Second, Conservatives must reassure the British people that they were right to believe that difficult decisions are needed to guarantee a secure future, and that they were right to put their trust in the Conservatives to make those difficult decisions. A great deal of politics is decided by reinforcing the positive perceptions people have about you, and the negative perceptions they have of your opponents. Because Britons are not overly interested in politics, we tend to stick to our long-held views about political parties. The key to winning is helping people focus on your strengths and your opponent’s weaknesses. In his article D’Ancona noted one or two particular policies that he feels may hamstring the Conservatives. My contention is if these were as fatal as some think David Cameron would not be our Prime Minister. The British people elected the Conservatives because they trust us to take the difficult decisions to secure Britain’s future. In life, as in politics, often the only choice we have is between something bad and something worse. Growing up as the child of a single mother in South London I saw that on a daily basis. Hardworking people, who struggle to get by on average wages, get this. They live it. The real battle is not about policies themselves but, as D’Ancona himself highlights, why people think you are doing what you do: your motives. Labour will try to reinforce the negative impressions of why Conservatives do what we do. In the face of this attack, Conservatives must explain the reasons for our actions. We must never forget to say why the difficult decisions we are taking are necessary, or to remind people that by taking them we are securing the chance of a better future for them, their families and our country.

The Conservatives won the 2015 General Election because working people felt more security with us than with the alternative. To win in 2020 the Conservatives need to remind the British people they were right to feel this way. Sensible, stable government that shows empathy even when taking difficult decisions, and delivers lower taxes and more jobs is the surest road to 2020. 

Tuesday, 9 June 2015

One month on

A month ago yesterday David Cameron walked back into Downing Street as the leader of a Conservative majority government. On that day the British people placed our trust in the Conservative party to secure a better future for all of us, and to bring Britain together again as one nation. Already the next stages of the Conservatives’ long-term plan to do this are taking shape.

Those of us who work in and around the Westminster village can become too fixated on things that, while interesting, mean the bigger picture gets missed. At the moment the ‘big story’ in Westminster is about ‘splits’ in the Conservative party on the issue of ‘Europe’. Yet, while the press try to find MPs to dispute detailed procedural points, the Conservatives have quietly got on with delivering their manifesto commitments to help people have a better life.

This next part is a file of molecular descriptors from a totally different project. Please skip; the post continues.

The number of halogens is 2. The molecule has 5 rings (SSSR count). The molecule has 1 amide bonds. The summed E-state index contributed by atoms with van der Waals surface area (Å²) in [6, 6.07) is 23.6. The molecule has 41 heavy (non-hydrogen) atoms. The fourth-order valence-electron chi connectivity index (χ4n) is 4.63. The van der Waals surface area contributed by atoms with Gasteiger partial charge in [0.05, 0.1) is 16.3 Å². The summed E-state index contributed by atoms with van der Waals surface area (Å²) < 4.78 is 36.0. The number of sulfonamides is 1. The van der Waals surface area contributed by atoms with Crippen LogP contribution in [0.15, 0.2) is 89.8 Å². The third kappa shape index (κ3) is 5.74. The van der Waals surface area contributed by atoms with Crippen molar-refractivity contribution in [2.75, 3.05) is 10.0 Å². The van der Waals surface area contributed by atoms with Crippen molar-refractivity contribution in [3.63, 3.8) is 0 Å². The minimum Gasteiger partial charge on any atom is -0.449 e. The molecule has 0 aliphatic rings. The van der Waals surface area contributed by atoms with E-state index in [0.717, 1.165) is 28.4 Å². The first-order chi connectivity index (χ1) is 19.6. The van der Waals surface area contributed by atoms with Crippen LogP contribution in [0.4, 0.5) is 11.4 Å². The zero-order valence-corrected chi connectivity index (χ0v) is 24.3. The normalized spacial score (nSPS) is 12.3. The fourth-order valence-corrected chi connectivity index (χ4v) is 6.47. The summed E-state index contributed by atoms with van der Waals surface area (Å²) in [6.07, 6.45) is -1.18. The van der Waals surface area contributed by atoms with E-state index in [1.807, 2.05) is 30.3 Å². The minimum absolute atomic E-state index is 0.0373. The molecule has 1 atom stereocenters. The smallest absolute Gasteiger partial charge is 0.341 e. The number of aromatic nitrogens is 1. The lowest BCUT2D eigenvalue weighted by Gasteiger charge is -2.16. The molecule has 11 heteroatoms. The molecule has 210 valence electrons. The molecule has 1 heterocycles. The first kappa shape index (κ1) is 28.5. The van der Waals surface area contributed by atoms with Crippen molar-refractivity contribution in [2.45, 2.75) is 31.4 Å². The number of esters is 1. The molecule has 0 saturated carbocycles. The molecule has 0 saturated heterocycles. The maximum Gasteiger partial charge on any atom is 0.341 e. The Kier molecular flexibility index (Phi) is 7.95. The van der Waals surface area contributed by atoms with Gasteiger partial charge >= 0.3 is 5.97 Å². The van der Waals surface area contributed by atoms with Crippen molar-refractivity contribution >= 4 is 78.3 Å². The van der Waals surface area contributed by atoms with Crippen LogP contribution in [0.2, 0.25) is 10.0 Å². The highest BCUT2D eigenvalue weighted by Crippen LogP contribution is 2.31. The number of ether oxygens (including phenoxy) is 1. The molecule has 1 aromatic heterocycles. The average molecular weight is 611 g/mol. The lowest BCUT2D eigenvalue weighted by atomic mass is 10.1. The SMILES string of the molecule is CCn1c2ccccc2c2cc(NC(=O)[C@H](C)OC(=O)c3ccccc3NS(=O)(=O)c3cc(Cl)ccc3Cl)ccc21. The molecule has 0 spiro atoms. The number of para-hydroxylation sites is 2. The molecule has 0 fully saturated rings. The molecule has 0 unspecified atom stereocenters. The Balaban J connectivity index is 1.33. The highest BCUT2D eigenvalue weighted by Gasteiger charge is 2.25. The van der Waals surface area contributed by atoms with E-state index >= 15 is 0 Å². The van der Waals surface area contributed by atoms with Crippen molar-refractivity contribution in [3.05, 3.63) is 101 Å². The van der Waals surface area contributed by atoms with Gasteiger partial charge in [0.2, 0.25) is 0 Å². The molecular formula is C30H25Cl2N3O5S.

In the first Queen’s Speech announcing their plans for Government, the Conservatives reaffirmed their commitment not raise income tax, national insurance or VAT. Instead, David Cameron will deliver his commitment to cutting income tax on lower and middle earners. The result of this will be that someone working 30 hours on the minimum wage will pay no income tax at all, and more people will have the financial security to plan for the future they want for themselves and their families.

The Cameron Government is also helping more people achieve the dream of owning their own home. Its Help to Buy scheme is helping hard working people on their deposits, and its Right to Buy extension is giving more people extra control over their lives and a chance to have more of a stake in our society.

Additionally, the Government is continuing to take the difficult decisions to keep our economy. Thanks to the confidence created by George Osborne dealing with our deficit, Britain has created 2 million jobs since David Cameron became Prime Minister. Giving businesses the confidence to keep investing in Britain is essential to helping more people enjoy the security of a regular pay packet.

When he won the 2015 General Election, David Cameron said he had been given a ‘sacred trust’ by the British people. We, as one nation, had placed in his hands our hopes for a good life for ourselves, our families and our county. The vagaries of the 24 hour news cycle means sometimes the Westminster village may forget that. However, the British people can be confident that the Prime Minister and his team never will.